If you’re a Latter-day Saint or live near a group of them, you probably mark spring and fall not by the changing temperatures but by the commencement of another general conference weekend. Over the years, there are some practices that have come to be expected as much as the conference itself: two days, general authority and auxiliary speakers, meeting at the conference center, a conference edition of the Ensign the following month. But did you know it hasn’t always been that way? Here are a few things that haven’t always been a part of general conference.*
First general conference: June 9, 1830
This conference was held in Fayette, New York, only a few months after the organization of the Church. It included seven elders and a handful of others who unanimously accepted the articles and covenants found in Doctrine and Covenants section 20 that Joseph Smith read on that occasion. Church business that occurred at this conference included the ordination of Samuel Smith as an elder and Joseph Smith, Sr. and Hyrum Smith as priests.
First (and only) general conference meeting outside of the United States: April 1840
All the Saints in the British Isles gathered for this conference meeting at the home of Elder Willard Richards in Preston, where Brigham Young had been unanimously sustained as the President of the Council of the Twelve the day before.
First time conference was held primarily for instruction instead of business: April 1844
While the first conferences were used to sustain members of the priesthood, hear member suggestions and present changes, and carry out membership actions such as excommunication or reinstatement, starting in 1844, teaching and instruction became a primary pillar of the conference.
April 1906 conference. Photo retrieved from Utah State Historical Society.
First general conference in Utah: October 1848
This conference was held in an open-air bowery in the middle of the Salt Lake Valley, on present-day Temple Square.
Old Salt Lake Tabernacle. Photo from Utah State Historical Society.
First time general conference was held in the Tabernacle: October 1867
Though the building was not dedicated until 1875, the Saints made do for several years, first using their beloved new building in October of 1867. Before the Tabernacle was built, general conference had been held in an old tabernacle that stood where the Assembly Hall stands today.
Photos from Utah State Historical Society.
First time the general public was not invited: April 1942
"Owing to conditions incident to War emergency, the general public were not invited to attend this Conference; those present consisted of the General Authorities of the Church, Presidents of Stakes and their counselors, and Presidents of the High Priests quorums.
"Through the courtesy of Radio Station KSL of Salt Lake City, the proceedings of the Sunday morning and Monday morning meetings were broadcast for the benefit of the general public."
Because of the limited invitations, this conference was held in the Assembly Hall, with a special session and testimony meeting held on the fifth floor of the temple on that Sunday.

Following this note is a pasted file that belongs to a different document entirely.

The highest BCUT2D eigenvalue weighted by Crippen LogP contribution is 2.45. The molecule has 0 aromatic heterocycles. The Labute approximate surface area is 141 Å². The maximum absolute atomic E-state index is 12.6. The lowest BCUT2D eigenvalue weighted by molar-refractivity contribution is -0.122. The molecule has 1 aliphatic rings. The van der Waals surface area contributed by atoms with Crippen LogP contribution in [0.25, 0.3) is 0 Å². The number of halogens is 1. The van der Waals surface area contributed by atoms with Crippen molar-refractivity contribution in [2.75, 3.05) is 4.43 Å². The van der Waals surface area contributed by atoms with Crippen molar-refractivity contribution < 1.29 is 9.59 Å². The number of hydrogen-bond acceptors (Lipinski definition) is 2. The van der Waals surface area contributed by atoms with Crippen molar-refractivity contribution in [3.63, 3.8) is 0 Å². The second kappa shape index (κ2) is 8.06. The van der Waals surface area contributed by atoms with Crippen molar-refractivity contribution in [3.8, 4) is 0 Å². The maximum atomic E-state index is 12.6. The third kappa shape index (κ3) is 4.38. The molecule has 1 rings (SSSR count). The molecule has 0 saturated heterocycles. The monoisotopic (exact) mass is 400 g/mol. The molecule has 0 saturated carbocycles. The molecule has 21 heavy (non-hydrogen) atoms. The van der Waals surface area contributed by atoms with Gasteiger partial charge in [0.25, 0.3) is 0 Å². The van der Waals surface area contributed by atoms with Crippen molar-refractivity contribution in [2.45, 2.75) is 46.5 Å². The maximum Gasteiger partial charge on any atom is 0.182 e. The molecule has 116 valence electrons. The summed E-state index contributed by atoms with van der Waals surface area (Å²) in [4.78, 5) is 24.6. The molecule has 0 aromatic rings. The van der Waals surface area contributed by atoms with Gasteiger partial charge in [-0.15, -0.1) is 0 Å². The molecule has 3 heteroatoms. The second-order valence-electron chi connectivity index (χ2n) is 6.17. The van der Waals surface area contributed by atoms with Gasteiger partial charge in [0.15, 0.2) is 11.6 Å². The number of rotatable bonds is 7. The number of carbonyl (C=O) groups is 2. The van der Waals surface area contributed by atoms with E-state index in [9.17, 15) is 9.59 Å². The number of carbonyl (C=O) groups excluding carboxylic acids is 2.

Council of the Twelve Apostles, 1947. Photos from Utah State Historical Society.
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First time conference was canceled: October 1957
Though no conference was planned for 1846 due to the exodus west, President Brigham Young was sustained at the next conference in December 1847. Since then, conference has been canceled only once, when there was a severe countrywide Asian flu epidemic in October 1957. It was also postponed in 1919 due to a Spanish flu epidemic.
First time general conference was only two days: April 1977
Prior to this time, general conference had always been a three-day event, with the congregation even voting to extend it to four days in 1867.
First time the conference was not held on April 6: April 1977
With the change to a two-day conference, other changes were instituted by the First Presidency, including permanently holding the conference on the first Sunday of April and October. Prior to this time, the April conference had always included April 6, no matter what day of the week it fell on. Read the First Presidency’s announcement of this change here.
1912 general conference on Temple Square. Photos from Utah State Historical Society.
First time general conference was held in the conference center: April 2000
The conference center, which has been the only place many of the younger generation remember general conference taking place, was the inspired idea of President Gordon B. Hinckley. He dreamed of a meeting place where everybody in the audience could see the speakers without obstruction of their view. The building was finished just in time for the first general conference of the new millennium.
Photo from Newsroom.
First time general conference was broadcast on the radio: 1923
In 1923, when the KSL radio station was just a year old, it began broadcasting parts of general conference. The first full general conference was broadcast the next year. It wasn’t until 1936 that portions of the conference would be broadcast to Europe by international shortwave radio.
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